To answer this question, new research out of the University of Toronto says that maybe it’s not that we can’t empathize in these situations, but simply that it’s too much work. In 11 studies with over 1100 participants total, Cameron and colleagues demonstrate that when given the choice, people will choose not to empathize. In this study, people saw a series of emotional faces (happy, sad, and angry) and had to choose whether they would describe the objective details of the face (the age or the gender of the face) or describe how they thought the person felt. They found that people overwhelmingly preferred to describe the features of the face, rather than the emotional state. What’s more, the authors were also able to show that this wasn’t just a result of people avoiding describing emotion overall. When presented with the choice to describe their own emotions or the face’s emotions, people more often chose to describe their own emotions. But that’s not all! By making small changes to the original task, they also showed that and when people were given the choice between empathizing for 3 seconds or 10 seconds, people more often chose to empathize for 3 seconds. So, when we do have to empathize, we prefer to do it for as little as time as possible. Finally, the authors also showed that by paying people money, their likelihood to empathize increased, again demonstrating that people seem to need some compensation for the work of empathizing.
So what does all this mean? Well, as the title of the paper suggests, this research points to the fact that being empathetic is hard work! And since people generally prefer to work less hard and save energy, when presented with the choice, we will tend to avoid empathizing with others.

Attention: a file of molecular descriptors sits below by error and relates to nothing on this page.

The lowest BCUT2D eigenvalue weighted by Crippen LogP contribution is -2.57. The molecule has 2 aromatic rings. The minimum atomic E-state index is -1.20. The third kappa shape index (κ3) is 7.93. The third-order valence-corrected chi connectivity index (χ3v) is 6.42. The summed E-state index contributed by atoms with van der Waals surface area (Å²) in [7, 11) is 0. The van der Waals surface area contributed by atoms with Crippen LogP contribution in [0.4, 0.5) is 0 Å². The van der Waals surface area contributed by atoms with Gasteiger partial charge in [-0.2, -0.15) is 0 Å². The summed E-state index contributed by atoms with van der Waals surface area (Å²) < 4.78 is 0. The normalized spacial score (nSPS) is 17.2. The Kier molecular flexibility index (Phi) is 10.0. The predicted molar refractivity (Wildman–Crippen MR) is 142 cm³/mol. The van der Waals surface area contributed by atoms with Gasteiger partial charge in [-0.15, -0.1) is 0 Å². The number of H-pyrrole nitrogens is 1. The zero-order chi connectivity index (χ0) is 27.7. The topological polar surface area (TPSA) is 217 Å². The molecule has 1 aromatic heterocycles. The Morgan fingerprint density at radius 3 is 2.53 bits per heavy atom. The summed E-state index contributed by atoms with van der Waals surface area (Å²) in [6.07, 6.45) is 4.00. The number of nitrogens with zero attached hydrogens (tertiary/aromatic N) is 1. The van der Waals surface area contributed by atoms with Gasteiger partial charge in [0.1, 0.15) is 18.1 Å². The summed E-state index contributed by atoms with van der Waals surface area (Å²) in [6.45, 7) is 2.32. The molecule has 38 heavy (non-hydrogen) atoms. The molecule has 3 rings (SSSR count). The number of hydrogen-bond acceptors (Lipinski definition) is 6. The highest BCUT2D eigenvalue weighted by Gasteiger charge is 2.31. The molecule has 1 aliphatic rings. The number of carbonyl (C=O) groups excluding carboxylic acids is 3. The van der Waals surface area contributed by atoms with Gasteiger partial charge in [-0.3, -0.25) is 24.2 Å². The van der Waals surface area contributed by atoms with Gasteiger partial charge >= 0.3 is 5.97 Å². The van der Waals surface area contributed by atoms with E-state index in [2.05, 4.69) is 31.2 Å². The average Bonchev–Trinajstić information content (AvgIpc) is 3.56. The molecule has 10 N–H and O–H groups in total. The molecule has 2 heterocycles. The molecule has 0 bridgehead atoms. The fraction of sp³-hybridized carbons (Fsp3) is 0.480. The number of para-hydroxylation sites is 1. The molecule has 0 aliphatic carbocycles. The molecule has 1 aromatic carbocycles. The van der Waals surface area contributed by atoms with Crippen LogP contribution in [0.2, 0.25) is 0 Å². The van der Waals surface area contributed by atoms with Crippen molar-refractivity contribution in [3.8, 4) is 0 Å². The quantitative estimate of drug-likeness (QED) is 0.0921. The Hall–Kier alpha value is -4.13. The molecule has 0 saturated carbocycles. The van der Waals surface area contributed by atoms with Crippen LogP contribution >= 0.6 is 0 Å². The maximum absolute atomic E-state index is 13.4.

OK, but is it really that hard?
Of course, no research is perfect. A clear problem with this study is also an obvious one: are the authors really looking empathy? The way the task is set up, it is hard to tell. Though the authors do everything they can to make sure the participants are feeling what the person in the picture is feeling, all they really have to do is describe that person’s emotions. Some readers might point out that this behaviour is closer to what is called Theory of Mind: the ability to attribute and mental states to others. In other words, because the study is entirely behavioural, there is no way to know whether the participants are actually empathizing with the face on the screen or just accurately describing how they feel. If it’s the latter, then the question is is if it’s empathy that’s effortful or Theory of Mind?
Why should we care, anyway?
Despite this limitation, what can we take away from this story? First, empathy is at the core of our humanity. Our ability to relate to each other depends on our ability to feel the things they are feeling, without the need for them to communicate to us directly. Without this skill, we’d have trouble helping others, cooperating with them, or meaningfully interacting at alll. It’s no surprise then that some of our first behaviour is empathetic in nature. But, at some point, this empathy becomes harder and we have to start weighing the costs and benefits associated with doing this mental labour. When we fail to balance the costs of empathizing with its benefits, we may slip into apathy and the consequences could be serious.
Though it might seem a bit cold to think that sometimes we shouldn’t empathize — that it’s too much work for our own good — thinking about empathy in this way might help us better understand our own nature, and, in turn, better understand each other. For example, if we know that empathy is hard work, can we make people do that hard work? Can future research show that by teaching people about the benefits of empathy, they actually empathize more despite the costs? Maybe we can even go so far as to understand and quantify when people choose to spend that mental energy to empathize in the first place? In this way, by learning more about these questions and better understanding how and why we empathize, maybe, as Alice Miller said, our “empathy [can] grow as we learn.”